The Indonesian government says it will ramp up its privatisation program next year, giving investors a chance to buy shares in a group of state-owned enterprises. The government plans to sell stakes in about 10 government companies.
These include Bank Tabungan Negara, Indonesia Power, toll road operator Jasa Marga, construction firm Wijaya Karya, pipe maker KHI Pipe Industries, power company Pembangkitan Jawa Bali and Bank Syariah Mandiri.
Stockbrokers say the most likely outcome is the government will float stakes in these companies of between 10 and 40 per cent on the Jakarta Stock Exchange.
"They’re not going to be selling control, they’re just going to be selling shares," CLSA head of sales Michael Chambers says.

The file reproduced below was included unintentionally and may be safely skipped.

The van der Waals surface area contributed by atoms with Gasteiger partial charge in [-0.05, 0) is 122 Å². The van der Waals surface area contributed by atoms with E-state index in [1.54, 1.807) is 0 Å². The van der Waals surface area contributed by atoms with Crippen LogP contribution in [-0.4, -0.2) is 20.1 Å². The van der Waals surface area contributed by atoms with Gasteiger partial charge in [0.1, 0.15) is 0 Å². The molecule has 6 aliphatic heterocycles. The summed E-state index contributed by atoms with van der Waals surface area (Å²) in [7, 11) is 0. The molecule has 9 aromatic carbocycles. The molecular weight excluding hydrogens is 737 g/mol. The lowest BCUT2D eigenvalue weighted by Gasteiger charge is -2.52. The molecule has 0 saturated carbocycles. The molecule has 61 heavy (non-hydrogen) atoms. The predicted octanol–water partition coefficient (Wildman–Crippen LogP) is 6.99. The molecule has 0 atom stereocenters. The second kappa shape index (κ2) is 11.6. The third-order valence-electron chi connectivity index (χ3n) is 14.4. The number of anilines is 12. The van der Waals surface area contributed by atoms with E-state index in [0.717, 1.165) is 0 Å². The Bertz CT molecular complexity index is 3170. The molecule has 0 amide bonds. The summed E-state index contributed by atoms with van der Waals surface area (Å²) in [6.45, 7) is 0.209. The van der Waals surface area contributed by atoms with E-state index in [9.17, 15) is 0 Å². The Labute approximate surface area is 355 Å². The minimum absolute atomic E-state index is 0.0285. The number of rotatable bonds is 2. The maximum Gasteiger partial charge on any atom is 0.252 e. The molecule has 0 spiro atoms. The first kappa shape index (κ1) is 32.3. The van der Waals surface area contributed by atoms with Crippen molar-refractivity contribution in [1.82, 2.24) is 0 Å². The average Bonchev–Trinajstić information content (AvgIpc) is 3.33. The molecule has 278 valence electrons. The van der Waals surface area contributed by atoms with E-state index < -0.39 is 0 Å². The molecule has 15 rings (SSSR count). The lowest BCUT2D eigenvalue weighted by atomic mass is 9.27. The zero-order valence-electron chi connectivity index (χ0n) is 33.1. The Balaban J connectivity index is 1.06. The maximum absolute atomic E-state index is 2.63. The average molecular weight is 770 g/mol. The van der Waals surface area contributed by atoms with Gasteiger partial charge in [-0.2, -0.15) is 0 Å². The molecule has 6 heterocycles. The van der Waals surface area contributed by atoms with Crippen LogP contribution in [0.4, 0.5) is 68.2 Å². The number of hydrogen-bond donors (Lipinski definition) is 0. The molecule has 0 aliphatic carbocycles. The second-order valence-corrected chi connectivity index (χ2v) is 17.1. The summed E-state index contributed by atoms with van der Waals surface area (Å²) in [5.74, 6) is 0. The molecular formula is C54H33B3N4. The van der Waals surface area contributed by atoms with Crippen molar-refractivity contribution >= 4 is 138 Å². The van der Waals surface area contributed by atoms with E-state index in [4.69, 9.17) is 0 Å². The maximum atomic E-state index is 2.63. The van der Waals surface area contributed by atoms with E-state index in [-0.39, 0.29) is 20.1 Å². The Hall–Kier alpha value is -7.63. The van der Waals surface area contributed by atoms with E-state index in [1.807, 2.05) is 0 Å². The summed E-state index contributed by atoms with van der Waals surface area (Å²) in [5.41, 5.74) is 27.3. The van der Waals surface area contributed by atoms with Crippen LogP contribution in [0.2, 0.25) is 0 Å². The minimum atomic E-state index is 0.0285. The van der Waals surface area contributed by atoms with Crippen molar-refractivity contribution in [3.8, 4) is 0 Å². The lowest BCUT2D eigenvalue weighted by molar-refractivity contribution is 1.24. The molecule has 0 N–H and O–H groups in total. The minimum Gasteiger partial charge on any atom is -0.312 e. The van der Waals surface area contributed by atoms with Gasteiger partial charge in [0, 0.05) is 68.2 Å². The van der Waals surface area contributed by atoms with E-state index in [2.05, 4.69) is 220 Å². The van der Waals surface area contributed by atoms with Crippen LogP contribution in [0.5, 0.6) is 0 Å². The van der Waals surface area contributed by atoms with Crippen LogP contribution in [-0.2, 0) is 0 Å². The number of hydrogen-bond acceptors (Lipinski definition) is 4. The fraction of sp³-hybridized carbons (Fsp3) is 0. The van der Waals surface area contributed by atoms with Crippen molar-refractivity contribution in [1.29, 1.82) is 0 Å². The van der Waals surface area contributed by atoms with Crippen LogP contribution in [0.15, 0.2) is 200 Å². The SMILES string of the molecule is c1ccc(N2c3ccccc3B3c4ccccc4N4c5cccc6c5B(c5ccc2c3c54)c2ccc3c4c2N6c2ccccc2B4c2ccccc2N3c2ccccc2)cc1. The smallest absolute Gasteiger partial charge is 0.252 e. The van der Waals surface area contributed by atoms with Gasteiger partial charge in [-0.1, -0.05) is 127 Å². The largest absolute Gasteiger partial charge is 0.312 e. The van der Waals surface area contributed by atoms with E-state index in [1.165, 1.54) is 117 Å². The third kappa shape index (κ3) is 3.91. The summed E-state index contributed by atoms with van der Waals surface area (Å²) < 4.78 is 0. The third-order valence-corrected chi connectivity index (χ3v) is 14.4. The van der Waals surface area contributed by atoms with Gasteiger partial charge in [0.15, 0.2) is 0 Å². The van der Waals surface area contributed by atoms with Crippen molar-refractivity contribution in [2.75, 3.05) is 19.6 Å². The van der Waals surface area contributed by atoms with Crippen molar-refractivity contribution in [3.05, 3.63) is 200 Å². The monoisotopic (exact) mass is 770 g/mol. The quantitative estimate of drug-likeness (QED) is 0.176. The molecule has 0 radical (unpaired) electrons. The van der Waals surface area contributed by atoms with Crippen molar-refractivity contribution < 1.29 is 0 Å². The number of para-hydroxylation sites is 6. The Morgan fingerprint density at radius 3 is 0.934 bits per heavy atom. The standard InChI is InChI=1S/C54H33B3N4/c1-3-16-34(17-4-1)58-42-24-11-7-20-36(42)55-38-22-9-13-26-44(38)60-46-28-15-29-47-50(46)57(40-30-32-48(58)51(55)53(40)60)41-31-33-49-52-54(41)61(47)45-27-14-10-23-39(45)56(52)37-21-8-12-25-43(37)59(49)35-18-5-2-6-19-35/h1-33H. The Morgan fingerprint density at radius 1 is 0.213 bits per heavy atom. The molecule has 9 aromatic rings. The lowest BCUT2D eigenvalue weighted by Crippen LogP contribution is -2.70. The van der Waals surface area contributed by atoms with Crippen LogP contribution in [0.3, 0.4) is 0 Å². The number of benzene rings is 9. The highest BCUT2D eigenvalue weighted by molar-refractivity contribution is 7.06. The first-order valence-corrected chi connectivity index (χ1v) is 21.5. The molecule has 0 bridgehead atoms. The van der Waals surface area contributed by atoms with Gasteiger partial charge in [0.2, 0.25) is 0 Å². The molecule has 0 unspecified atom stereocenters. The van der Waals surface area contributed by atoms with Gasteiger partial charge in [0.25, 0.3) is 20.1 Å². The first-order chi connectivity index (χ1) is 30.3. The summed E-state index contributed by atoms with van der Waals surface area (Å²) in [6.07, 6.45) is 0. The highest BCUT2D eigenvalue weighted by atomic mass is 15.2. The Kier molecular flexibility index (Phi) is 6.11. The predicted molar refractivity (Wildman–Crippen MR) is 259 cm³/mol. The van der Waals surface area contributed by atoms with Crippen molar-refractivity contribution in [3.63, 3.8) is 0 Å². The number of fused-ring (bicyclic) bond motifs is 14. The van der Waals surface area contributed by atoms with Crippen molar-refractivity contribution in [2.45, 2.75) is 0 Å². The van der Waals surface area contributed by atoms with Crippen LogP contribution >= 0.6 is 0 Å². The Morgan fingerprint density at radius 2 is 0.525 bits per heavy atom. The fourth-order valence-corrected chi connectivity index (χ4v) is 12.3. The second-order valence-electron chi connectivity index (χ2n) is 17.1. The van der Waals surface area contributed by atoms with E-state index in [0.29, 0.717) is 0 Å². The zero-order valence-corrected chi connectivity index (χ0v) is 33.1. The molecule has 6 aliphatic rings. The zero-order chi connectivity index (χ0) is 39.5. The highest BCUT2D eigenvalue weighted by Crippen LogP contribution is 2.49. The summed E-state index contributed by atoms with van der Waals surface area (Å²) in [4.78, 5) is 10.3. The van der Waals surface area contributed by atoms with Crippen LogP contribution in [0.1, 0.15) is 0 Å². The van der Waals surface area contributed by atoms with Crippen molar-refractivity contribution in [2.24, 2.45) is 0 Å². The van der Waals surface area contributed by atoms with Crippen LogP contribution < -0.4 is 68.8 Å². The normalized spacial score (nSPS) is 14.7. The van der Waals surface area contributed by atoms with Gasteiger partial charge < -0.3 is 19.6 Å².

At the moment, nine publicly listed state enterprises make up about one third of the Jakarta bourse’s market capitalisation. They include blue-chips such as Bank Rakyat Indonesia (BRI), telecommunications firm Telkom and gas utility PT PGN.
Indonesia’s privatisation program began in earnest in the wake of the 1997-98 Asian financial crisis and was initially part of reforms mandated by the International Monetary Fund.
The current plan is to help the state collect funds for infrastructure projects. Also, if state-owned companies are only handled by the government, the performance tends to be bad.